Residents and public officials are calling on merchants to clean up Duval Street in Key West, Florida. Long considered the city's economic engine, the opposition believes some of the questionable quirkiness give the street and the city its character.
"Dorie Hochstedler was part star tourist, part terrified grandmother when she offered perches on her body for an iguana, four exotic birds and an albino Burmese python called Lemon Drop.
'I'm doing it so my grandchildren will get a kick out of it,' the Indiana native said as a gawking crowd instantly assembled.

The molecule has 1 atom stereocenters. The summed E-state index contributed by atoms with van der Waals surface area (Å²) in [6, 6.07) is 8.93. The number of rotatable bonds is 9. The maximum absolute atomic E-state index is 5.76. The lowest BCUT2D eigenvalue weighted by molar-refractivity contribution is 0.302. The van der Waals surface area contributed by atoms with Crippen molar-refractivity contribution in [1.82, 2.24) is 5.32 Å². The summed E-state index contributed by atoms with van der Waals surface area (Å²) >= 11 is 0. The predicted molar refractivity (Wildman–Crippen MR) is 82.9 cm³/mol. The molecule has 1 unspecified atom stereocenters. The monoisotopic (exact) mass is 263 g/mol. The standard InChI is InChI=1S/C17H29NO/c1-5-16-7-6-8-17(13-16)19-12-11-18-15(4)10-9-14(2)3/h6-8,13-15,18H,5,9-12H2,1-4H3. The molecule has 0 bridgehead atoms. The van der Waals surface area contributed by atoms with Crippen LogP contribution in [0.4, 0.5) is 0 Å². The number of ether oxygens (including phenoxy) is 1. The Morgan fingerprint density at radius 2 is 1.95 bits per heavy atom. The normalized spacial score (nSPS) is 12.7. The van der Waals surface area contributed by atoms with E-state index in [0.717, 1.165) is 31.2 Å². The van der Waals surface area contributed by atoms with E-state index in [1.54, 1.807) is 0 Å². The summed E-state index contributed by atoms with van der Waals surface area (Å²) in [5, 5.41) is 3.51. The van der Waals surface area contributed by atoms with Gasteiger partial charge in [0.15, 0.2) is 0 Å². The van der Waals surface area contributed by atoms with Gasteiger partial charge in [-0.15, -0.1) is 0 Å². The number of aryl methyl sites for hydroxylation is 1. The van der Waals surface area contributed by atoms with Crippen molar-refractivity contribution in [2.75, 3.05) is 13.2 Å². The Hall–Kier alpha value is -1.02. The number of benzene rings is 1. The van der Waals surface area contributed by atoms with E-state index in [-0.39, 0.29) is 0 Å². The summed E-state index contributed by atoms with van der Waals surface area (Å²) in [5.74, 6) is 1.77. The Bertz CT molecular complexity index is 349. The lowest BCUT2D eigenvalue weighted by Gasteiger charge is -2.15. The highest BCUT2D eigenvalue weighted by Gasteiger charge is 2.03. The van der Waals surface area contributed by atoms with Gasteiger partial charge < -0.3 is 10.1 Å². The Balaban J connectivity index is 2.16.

The unique memory is why Hochstedler and millions of other tourists come to funky, laid-back Key West. And the prime lure is famed Duval Street, known for its bars, high-end art galleries, drag queens and an unending parade of offbeat characters.
Many Key Westers think Duval, stretching 1.2 miles from the Gulf of Mexico to the Atlantic Ocean, is the city's crown jewel.
But many others believe the street, with its T-shirt shops that sell bongs, and cracked sidewalks littered with cigarette butts, is a source of embarrassment.
They want Duval to clean up its act."